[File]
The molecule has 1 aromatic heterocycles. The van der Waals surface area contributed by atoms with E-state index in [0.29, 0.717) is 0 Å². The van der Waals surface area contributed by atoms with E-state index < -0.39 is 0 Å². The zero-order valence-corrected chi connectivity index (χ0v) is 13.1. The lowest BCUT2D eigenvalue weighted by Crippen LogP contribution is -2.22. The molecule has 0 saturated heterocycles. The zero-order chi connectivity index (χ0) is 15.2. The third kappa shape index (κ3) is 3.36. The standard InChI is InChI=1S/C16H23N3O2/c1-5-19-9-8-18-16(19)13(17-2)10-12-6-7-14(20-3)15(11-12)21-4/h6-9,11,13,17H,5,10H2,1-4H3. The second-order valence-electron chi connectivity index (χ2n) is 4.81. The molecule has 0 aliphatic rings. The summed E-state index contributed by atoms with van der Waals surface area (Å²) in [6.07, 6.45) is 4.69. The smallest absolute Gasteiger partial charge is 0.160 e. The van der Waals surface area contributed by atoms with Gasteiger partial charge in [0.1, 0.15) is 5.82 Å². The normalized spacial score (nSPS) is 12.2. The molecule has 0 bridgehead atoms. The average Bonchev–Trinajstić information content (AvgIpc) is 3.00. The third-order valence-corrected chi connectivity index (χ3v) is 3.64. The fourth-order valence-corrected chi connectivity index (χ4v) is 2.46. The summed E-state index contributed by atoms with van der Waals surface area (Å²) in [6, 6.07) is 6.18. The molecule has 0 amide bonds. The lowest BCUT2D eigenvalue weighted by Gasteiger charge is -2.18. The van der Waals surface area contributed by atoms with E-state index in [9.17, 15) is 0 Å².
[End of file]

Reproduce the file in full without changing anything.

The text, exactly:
The molecule has 1 aromatic heterocycles. The van der Waals surface area contributed by atoms with E-state index in [0.29, 0.717) is 0 Å². The van der Waals surface area contributed by atoms with E-state index < -0.39 is 0 Å². The zero-order valence-corrected chi connectivity index (χ0v) is 13.1. The lowest BCUT2D eigenvalue weighted by Crippen LogP contribution is -2.22. The molecule has 0 saturated heterocycles. The zero-order chi connectivity index (χ0) is 15.2. The third kappa shape index (κ3) is 3.36. The standard InChI is InChI=1S/C16H23N3O2/c1-5-19-9-8-18-16(19)13(17-2)10-12-6-7-14(20-3)15(11-12)21-4/h6-9,11,13,17H,5,10H2,1-4H3. The second-order valence-electron chi connectivity index (χ2n) is 4.81. The molecule has 0 aliphatic rings. The summed E-state index contributed by atoms with van der Waals surface area (Å²) in [6.07, 6.45) is 4.69. The smallest absolute Gasteiger partial charge is 0.160 e. The van der Waals surface area contributed by atoms with Gasteiger partial charge in [0.1, 0.15) is 5.82 Å². The normalized spacial score (nSPS) is 12.2. The molecule has 0 bridgehead atoms. The average Bonchev–Trinajstić information content (AvgIpc) is 3.00. The third-order valence-corrected chi connectivity index (χ3v) is 3.64. The fourth-order valence-corrected chi connectivity index (χ4v) is 2.46. The summed E-state index contributed by atoms with van der Waals surface area (Å²) in [6, 6.07) is 6.18. The molecule has 0 amide bonds. The lowest BCUT2D eigenvalue weighted by Gasteiger charge is -2.18. The van der Waals surface area contributed by atoms with E-state index in [9.17, 15) is 0 Å².